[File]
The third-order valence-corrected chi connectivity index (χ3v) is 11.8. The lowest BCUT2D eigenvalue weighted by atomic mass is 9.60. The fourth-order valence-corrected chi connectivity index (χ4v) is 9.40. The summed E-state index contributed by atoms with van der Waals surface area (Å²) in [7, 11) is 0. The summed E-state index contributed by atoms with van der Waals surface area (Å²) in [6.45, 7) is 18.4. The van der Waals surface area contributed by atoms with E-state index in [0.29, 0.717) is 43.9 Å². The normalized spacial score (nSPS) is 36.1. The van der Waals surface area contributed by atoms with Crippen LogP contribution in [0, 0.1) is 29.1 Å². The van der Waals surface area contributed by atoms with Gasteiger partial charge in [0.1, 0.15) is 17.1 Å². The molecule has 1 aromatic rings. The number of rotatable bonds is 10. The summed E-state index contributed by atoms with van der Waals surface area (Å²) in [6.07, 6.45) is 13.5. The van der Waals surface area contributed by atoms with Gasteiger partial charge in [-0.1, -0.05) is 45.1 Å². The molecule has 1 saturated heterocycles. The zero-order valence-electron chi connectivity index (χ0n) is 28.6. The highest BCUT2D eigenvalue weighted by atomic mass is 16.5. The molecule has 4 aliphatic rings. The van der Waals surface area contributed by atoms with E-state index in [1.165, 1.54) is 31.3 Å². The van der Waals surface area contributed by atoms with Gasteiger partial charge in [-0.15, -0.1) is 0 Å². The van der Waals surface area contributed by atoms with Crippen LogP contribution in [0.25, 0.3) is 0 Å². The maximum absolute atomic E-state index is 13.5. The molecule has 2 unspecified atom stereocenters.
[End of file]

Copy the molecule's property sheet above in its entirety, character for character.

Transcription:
The third-order valence-corrected chi connectivity index (χ3v) is 11.8. The lowest BCUT2D eigenvalue weighted by atomic mass is 9.60. The fourth-order valence-corrected chi connectivity index (χ4v) is 9.40. The summed E-state index contributed by atoms with van der Waals surface area (Å²) in [7, 11) is 0. The summed E-state index contributed by atoms with van der Waals surface area (Å²) in [6.45, 7) is 18.4. The van der Waals surface area contributed by atoms with E-state index in [0.29, 0.717) is 43.9 Å². The normalized spacial score (nSPS) is 36.1. The van der Waals surface area contributed by atoms with Crippen LogP contribution in [0, 0.1) is 29.1 Å². The van der Waals surface area contributed by atoms with Gasteiger partial charge in [0.1, 0.15) is 17.1 Å². The molecule has 1 aromatic rings. The number of rotatable bonds is 10. The summed E-state index contributed by atoms with van der Waals surface area (Å²) in [6.07, 6.45) is 13.5. The van der Waals surface area contributed by atoms with Gasteiger partial charge in [-0.1, -0.05) is 45.1 Å². The molecule has 1 saturated heterocycles. The zero-order valence-electron chi connectivity index (χ0n) is 28.6. The highest BCUT2D eigenvalue weighted by atomic mass is 16.5. The molecule has 4 aliphatic rings. The van der Waals surface area contributed by atoms with E-state index in [1.165, 1.54) is 31.3 Å². The van der Waals surface area contributed by atoms with Gasteiger partial charge in [-0.15, -0.1) is 0 Å². The van der Waals surface area contributed by atoms with Crippen LogP contribution in [0.25, 0.3) is 0 Å². The maximum absolute atomic E-state index is 13.5. The molecule has 2 unspecified atom stereocenters.